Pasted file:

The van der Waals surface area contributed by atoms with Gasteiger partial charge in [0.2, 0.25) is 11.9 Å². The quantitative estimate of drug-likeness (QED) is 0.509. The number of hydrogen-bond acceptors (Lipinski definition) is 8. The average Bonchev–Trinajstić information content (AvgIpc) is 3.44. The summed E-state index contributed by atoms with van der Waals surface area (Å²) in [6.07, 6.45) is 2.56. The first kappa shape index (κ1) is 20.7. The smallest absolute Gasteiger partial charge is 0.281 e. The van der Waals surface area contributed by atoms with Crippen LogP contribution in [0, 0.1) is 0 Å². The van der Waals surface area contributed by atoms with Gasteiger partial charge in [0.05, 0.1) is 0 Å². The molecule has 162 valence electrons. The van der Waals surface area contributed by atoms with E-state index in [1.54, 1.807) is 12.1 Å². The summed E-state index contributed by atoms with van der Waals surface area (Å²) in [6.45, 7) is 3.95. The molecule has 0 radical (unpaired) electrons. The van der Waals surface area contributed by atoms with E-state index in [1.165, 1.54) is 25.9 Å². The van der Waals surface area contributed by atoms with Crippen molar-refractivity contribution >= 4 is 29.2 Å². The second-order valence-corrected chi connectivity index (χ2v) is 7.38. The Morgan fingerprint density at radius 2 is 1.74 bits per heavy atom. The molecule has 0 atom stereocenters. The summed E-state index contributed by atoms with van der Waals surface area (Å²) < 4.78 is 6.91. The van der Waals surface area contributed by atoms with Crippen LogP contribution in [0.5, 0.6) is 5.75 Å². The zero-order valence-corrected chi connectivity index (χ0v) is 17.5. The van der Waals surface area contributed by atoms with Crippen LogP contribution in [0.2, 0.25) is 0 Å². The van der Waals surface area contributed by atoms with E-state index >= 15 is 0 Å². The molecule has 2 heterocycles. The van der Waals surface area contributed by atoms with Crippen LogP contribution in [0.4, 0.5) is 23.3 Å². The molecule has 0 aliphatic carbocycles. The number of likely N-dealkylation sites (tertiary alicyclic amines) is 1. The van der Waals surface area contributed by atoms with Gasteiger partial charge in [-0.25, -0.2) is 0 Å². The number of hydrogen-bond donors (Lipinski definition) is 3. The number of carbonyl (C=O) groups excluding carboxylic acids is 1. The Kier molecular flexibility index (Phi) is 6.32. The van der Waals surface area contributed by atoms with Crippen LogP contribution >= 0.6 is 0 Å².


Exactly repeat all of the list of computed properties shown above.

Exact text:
The van der Waals surface area contributed by atoms with Gasteiger partial charge in [0.2, 0.25) is 11.9 Å². The quantitative estimate of drug-likeness (QED) is 0.509. The number of hydrogen-bond acceptors (Lipinski definition) is 8. The average Bonchev–Trinajstić information content (AvgIpc) is 3.44. The summed E-state index contributed by atoms with van der Waals surface area (Å²) in [6.07, 6.45) is 2.56. The first kappa shape index (κ1) is 20.7. The smallest absolute Gasteiger partial charge is 0.281 e. The van der Waals surface area contributed by atoms with Crippen LogP contribution in [0, 0.1) is 0 Å². The van der Waals surface area contributed by atoms with Gasteiger partial charge in [0.05, 0.1) is 0 Å². The molecule has 162 valence electrons. The van der Waals surface area contributed by atoms with E-state index in [1.54, 1.807) is 12.1 Å². The summed E-state index contributed by atoms with van der Waals surface area (Å²) in [6.45, 7) is 3.95. The molecule has 0 radical (unpaired) electrons. The van der Waals surface area contributed by atoms with E-state index in [1.165, 1.54) is 25.9 Å². The van der Waals surface area contributed by atoms with Crippen molar-refractivity contribution >= 4 is 29.2 Å². The second-order valence-corrected chi connectivity index (χ2v) is 7.38. The Morgan fingerprint density at radius 2 is 1.74 bits per heavy atom. The molecule has 0 atom stereocenters. The summed E-state index contributed by atoms with van der Waals surface area (Å²) < 4.78 is 6.91. The van der Waals surface area contributed by atoms with Crippen LogP contribution in [0.5, 0.6) is 5.75 Å². The zero-order valence-corrected chi connectivity index (χ0v) is 17.5. The van der Waals surface area contributed by atoms with Crippen LogP contribution in [0.2, 0.25) is 0 Å². The van der Waals surface area contributed by atoms with E-state index >= 15 is 0 Å². The molecule has 2 heterocycles. The van der Waals surface area contributed by atoms with Crippen LogP contribution in [0.4, 0.5) is 23.3 Å². The molecule has 0 aliphatic carbocycles. The number of likely N-dealkylation sites (tertiary alicyclic amines) is 1. The van der Waals surface area contributed by atoms with Gasteiger partial charge in [-0.25, -0.2) is 0 Å². The number of hydrogen-bond donors (Lipinski definition) is 3. The number of carbonyl (C=O) groups excluding carboxylic acids is 1. The Kier molecular flexibility index (Phi) is 6.32. The van der Waals surface area contributed by atoms with Crippen LogP contribution >= 0.6 is 0 Å².